Bristow Group expects growing offshore oil-and-gas profits
By Aaron Karp | November 5, 2022
Estimated reading time 7 minutes, 54 seconds.
Houston-based Bristow Group, one of the largest helicopter operators in the world, provided an upbeat forecast even in the face of a difficult global economic environment, citing strength in its core offshore oil and gas business.
The tight supply of fuel driving inflation boosts the company’s offshore oil and gas earnings potential, Bristow CEO Christopher Bradshaw explained during a Nov. 3 analysts call to discuss September quarter earnings.
“The strengthening fundamentals in the offshore oil and gas market support our view that we are in the early innings of a multi-year growth cycle,” he said, adding there are indications of “a significant increase in upstream oil and gas spending over the next few years … despite the potential risk of an economic recession.”
He cautioned the full benefits of the increased offshore oil and gas spending may not be seen immediately in Bristow’s results because currencies in a number of markets in which the company operates have weakened against the U.S. dollar.
“[The] strong U.S. dollar is unfortunately muting the full impact of these improvements in our calendar year 2023 financial outlook,” Bradshaw said.
Oil and gas industry operations generate 67 percent of Bristow’s revenue, so the sector’s performance is critical to the company’s financial prospects. Government services, including search and rescue operations, clock in at 24 percent of Bristow’s revenue.
Foreign currency fluctuations result in non-cash losses and higher expenses in markets outside the U.S. Bristow’s primary exposure is the British pound’s value compared to the U.S. dollar. Bristow estimates the pound’s weakening cost the company $200,000 in revenue in its government services business in the September quarter.
Going forward, “each movement in the British pound/U.S. dollar exchange rate will impact projected calendar year 2023 adjusted EBITA [earnings before interest, taxes and amortization] by approximately $1.5 million,” Bristow CFO Jennifer Whalen said.
More than half of Bristow’s business by revenue is in Europe, so currency fluctuations are always a potential headwind. The majority of its aircraft, however, are based in the Americas, and the company is currently operating in 17 countries.
Bristow’s active fleet of 490 helicopters comprises 258 AgustaWestland AW139s, 39 AW189s, 32 Airbus H175s, and 161 Sikorsky S-92s.
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In the three months ending Sept. 30 — the company’s fiscal second quarter — Bristow earned a net income of $16.5 million, more than four times the June quarter, though much of the quarter-to-quarter change is the result of higher special items costs in the three months ending June 30. The company, for example, paid $8.2 million in income taxes in the June quarter, while paying just $100,000 in income tax expenses in the following quarter.
“We also sold or otherwise disposed of three helicopters and other assets for a net gain of $3.4 million [in the September quarter],” Whalen said.
September quarter revenue totaled $299.4 million, slightly above $294.1 million in revenue in the June quarter. Full calendar year 2023 revenue is expected to be in the range of $735 million to $825 million.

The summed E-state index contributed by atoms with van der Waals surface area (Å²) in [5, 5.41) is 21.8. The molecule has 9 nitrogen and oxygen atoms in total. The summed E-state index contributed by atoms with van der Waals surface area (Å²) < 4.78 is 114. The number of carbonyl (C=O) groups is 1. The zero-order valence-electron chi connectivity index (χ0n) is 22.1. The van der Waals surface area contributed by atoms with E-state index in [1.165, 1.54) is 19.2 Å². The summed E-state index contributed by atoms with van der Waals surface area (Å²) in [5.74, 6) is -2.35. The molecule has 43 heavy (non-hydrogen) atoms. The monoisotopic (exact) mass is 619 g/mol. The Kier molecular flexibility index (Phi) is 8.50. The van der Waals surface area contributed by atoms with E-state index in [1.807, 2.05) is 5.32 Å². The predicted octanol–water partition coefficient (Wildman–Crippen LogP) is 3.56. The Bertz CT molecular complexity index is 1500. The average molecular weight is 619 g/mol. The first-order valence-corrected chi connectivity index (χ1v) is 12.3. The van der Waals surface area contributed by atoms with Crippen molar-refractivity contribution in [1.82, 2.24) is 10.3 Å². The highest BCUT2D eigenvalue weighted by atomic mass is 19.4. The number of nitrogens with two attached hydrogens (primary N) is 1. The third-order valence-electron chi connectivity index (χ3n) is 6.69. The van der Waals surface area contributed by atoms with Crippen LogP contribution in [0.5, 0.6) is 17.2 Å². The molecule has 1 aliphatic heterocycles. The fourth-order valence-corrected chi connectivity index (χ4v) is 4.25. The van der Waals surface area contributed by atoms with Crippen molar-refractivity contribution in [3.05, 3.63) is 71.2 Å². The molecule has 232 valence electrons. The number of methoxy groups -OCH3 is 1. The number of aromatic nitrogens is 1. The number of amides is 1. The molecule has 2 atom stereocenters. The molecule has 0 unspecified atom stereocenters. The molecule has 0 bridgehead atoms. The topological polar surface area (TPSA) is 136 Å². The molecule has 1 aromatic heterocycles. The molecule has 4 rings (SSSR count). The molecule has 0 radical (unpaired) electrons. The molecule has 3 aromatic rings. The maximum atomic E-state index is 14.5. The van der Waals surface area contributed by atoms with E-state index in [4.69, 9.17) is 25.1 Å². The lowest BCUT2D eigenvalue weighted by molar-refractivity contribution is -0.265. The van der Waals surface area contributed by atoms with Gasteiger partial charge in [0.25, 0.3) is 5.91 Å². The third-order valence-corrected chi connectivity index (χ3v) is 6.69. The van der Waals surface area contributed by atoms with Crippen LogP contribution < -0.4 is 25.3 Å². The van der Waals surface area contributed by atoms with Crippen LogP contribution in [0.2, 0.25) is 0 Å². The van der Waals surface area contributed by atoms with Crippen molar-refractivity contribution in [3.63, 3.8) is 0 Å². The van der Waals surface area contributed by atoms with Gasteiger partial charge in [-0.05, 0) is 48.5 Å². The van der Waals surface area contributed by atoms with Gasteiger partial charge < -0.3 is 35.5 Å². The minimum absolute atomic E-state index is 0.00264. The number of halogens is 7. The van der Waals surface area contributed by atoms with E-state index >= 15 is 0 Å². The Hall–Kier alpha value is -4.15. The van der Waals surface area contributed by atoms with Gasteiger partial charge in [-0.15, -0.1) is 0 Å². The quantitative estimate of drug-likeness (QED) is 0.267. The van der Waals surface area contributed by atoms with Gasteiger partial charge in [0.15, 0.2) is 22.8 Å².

While Bristow executives see a bright long-term outlook ahead, they conceded the recent past was difficult as the company navigated the COVID-19 pandemic.
“The last few years have been very challenging for our sector,” Bradshaw said. “We now see the previous industry headwinds turning into supportive tailwinds, and the fundamental outlook for Bristow’s business is improving significantly. While the strong U.S. dollar is somewhat masking the full magnitude of this improvement, confidence in increasing offshore oil and gas activity … will drive robust cash flow generation going forward.”
Pressed by analysts on Bristow’s bullish view amid inflation and rising energy costs, Bradshaw said the constraints in fuel supply will drive more offshore drilling.
“Mainly, our view is informed by what we think are some global supply challenges and an increasing focus on energy security, which is supported by conversations with our customer base,” he explained. “In our projections, we’re not necessarily referencing a specific price for oil, but more the spending plans that we anticipate coming from our customers and some projects that we see in their pipeline, which we believe will be mostly disconnected from near-term volatility in the spot price. Again, we think the major issue is a medium- to long-term supply challenge.”
He noted that “global excess capacity of oil production is expected to be less than two percent of total global demand as we close out this year. There’s a clear need, in our view, to add new supply. A good portion of that will need to come from offshore sources, and that will drive an increase in demand for our services.”
Bradshaw emphasized that Bristow believes the rising need for helicopter support for the offshore oil and gas business is “really just beginning” and the company is anticipating a “multi-year growth cycle” for the sector.
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In fact, he said, apparent growth in Bristow’s oil and gas business will not be seen until the second half of 2023, when the company anticipates an “uptick” in revenue from the sector.